What type of COVID-19 test is required to travel to the United States?

      You will need a viral test (NAAT/PCR or antigen test) and receive a negative result to travel to the United States.

      Where can I get tested in Switzerland?

      Testing locations vary by canton. Find your canton and testing locations here.

      Can I travel to the United States on my expired U.S. passport?

      If you are overseas and your passport expired on or after January 1, 2020, you may be able to use your expired passport to return directly to the United States until December 31, 2021

      You qualify for this exception if all the following are true:

      • You are a U.S. citizen.
      • You are currently abroad seeking direct return to the United States.
      • You are flying directly to the United States, a United States territory, or have only short-term transit (“connecting flights”) through a foreign country on your direct return to the United States or to a United States Territory.
      • Your expired passport was originally valid for 10 years. Or, if you were 15 years of age or younger when the passport was issued, your expired passport was valid for 5 years.
      • Your expired passport is undamaged.
      • Your expired passport is unaltered.
      • Your expired passport is in your possession.

      You do not qualify for this exception if:

      • You wish to depart from the United States to an international destination.
      • You are currently abroad seeking to travel to a foreign country for any length of stay longer than an airport connection en route to the United States or to a United States territory.
      • Your expired passport was limited in validity.
      • Your expired passport is a special issuance passport (such as a diplomatic, official, service, or no-fee regular passport).
      • Your expired passport is damaged.
      • Your expired passport is altered.
      • Your expired passport is not in your possession.

      Please be advised that currently, routine passport processing in the United States can take 10-12 weeks. If you need a passport in less than 10-12 weeks due to international travel plans, you can pay an additional $60 fee to expedite your passport, which will shorten the processing time to 4-6 weeks.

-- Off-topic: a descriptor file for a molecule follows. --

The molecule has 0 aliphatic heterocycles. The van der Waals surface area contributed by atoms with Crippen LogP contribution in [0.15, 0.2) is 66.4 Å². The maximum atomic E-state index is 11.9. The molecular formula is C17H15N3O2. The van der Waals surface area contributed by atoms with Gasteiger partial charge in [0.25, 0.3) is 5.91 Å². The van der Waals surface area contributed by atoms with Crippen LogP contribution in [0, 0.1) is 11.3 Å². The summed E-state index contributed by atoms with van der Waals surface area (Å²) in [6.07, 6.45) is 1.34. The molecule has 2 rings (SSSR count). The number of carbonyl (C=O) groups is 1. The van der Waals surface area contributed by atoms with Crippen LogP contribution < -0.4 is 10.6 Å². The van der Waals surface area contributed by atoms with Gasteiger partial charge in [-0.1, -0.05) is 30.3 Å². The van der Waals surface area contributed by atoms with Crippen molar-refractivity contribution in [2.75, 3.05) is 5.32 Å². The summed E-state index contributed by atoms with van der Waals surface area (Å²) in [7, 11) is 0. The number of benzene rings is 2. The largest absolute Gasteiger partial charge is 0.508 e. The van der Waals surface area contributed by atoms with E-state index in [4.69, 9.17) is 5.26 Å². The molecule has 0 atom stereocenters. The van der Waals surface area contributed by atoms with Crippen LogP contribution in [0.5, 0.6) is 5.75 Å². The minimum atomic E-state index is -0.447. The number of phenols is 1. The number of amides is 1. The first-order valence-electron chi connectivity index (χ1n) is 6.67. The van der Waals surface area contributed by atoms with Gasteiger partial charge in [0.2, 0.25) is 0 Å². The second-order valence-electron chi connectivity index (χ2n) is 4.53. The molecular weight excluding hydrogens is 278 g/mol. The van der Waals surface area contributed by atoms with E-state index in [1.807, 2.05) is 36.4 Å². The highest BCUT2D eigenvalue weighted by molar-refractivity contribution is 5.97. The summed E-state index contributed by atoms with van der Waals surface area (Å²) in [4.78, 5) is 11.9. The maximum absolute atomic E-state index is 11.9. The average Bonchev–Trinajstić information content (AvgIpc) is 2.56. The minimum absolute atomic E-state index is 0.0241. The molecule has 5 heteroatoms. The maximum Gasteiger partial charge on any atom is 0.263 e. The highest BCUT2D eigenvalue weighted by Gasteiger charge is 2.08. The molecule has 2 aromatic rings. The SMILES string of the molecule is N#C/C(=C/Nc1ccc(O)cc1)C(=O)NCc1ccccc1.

If your U.S. passport expired on or before December 31, 2019, please see our website for information on how to renew your passport before traveling: https://ch.usembassy.gov/u-s-citizen-services/passports/

      I am only transiting the United States. Do I need a COVID-19 test?

      YES. Any passenger two years of age and older on a flight traveling to the United States, even for a connection, will require a negative test prior to boarding the flight.

      I have been vaccinated. Do I still have to take the COVID-19 test?

      YES. All passengers age 2 and older traveling to the United States have to get tested, regardless of vaccination status.

      I already had COVID-19. Do I need to get tested before traveling to the United States?

      You must provide proof that you had a positive viral test within the past 90 days, have no symptoms, and have a letter from your doctor or health department that states you have been cleared for travel.

      Does my child have to get tested for COVID-19?

      YES. All air passengers age 2 and older must provide negative test results prior to boarding.

      Do the COVID-19 test results have to be in English?

      Please check with your airline on the accepted language.

      Is a waiver available for the testing requirements?

      Waivers to the testing requirement may be granted by the CDC on an extremely limited basis when extraordinary emergency travel (like an emergency medical evacuation) must occur to preserve someone’s health and safety, and testing cannot be completed before travel. There are no waivers available for individuals who test positive for COVID-19. Individuals – or air carriers seeking to allow boarding by potentially qualifying individuals – who believe they meet the criteria for a waiver should contact the U.S. Embassy Bern and provide the information below. The U.S. Embassy will then submit the request to the CDC for consideration.